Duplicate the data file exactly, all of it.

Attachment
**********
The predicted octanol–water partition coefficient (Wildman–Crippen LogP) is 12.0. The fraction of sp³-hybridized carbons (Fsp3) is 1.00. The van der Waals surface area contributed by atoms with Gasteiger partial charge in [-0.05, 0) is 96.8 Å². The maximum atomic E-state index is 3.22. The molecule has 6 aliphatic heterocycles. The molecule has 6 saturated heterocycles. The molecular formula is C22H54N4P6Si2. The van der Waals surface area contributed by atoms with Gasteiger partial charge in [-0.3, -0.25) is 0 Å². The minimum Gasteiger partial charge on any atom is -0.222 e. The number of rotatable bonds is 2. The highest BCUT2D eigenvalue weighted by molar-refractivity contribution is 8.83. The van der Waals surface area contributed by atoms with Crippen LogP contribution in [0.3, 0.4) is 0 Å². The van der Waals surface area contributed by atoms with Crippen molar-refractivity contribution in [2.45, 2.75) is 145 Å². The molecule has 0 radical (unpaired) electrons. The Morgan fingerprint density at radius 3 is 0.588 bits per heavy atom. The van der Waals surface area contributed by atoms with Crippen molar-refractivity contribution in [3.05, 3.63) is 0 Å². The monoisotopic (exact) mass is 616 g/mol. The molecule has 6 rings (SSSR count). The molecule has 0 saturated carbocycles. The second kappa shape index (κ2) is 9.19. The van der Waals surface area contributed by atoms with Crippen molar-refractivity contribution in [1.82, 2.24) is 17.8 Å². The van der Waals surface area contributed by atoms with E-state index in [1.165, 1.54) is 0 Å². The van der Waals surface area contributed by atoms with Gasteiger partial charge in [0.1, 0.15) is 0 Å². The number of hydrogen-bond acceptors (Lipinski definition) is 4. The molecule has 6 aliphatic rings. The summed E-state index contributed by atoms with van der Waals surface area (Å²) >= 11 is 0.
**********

The predicted octanol–water partition coefficient (Wildman–Crippen LogP) is 12.0. The fraction of sp³-hybridized carbons (Fsp3) is 1.00. The van der Waals surface area contributed by atoms with Gasteiger partial charge in [-0.05, 0) is 96.8 Å². The maximum atomic E-state index is 3.22. The molecule has 6 aliphatic heterocycles. The molecule has 6 saturated heterocycles. The molecular formula is C22H54N4P6Si2. The van der Waals surface area contributed by atoms with Gasteiger partial charge in [-0.3, -0.25) is 0 Å². The minimum Gasteiger partial charge on any atom is -0.222 e. The number of rotatable bonds is 2. The highest BCUT2D eigenvalue weighted by molar-refractivity contribution is 8.83. The van der Waals surface area contributed by atoms with Crippen LogP contribution in [0.3, 0.4) is 0 Å². The van der Waals surface area contributed by atoms with Crippen molar-refractivity contribution in [2.45, 2.75) is 145 Å². The molecule has 0 radical (unpaired) electrons. The Morgan fingerprint density at radius 3 is 0.588 bits per heavy atom. The van der Waals surface area contributed by atoms with Crippen molar-refractivity contribution in [3.05, 3.63) is 0 Å². The monoisotopic (exact) mass is 616 g/mol. The molecule has 6 rings (SSSR count). The molecule has 0 saturated carbocycles. The second kappa shape index (κ2) is 9.19. The van der Waals surface area contributed by atoms with Crippen molar-refractivity contribution in [1.82, 2.24) is 17.8 Å². The van der Waals surface area contributed by atoms with E-state index in [1.165, 1.54) is 0 Å². The van der Waals surface area contributed by atoms with Gasteiger partial charge in [0.1, 0.15) is 0 Å². The number of hydrogen-bond acceptors (Lipinski definition) is 4. The molecule has 6 aliphatic rings. The summed E-state index contributed by atoms with van der Waals surface area (Å²) >= 11 is 0.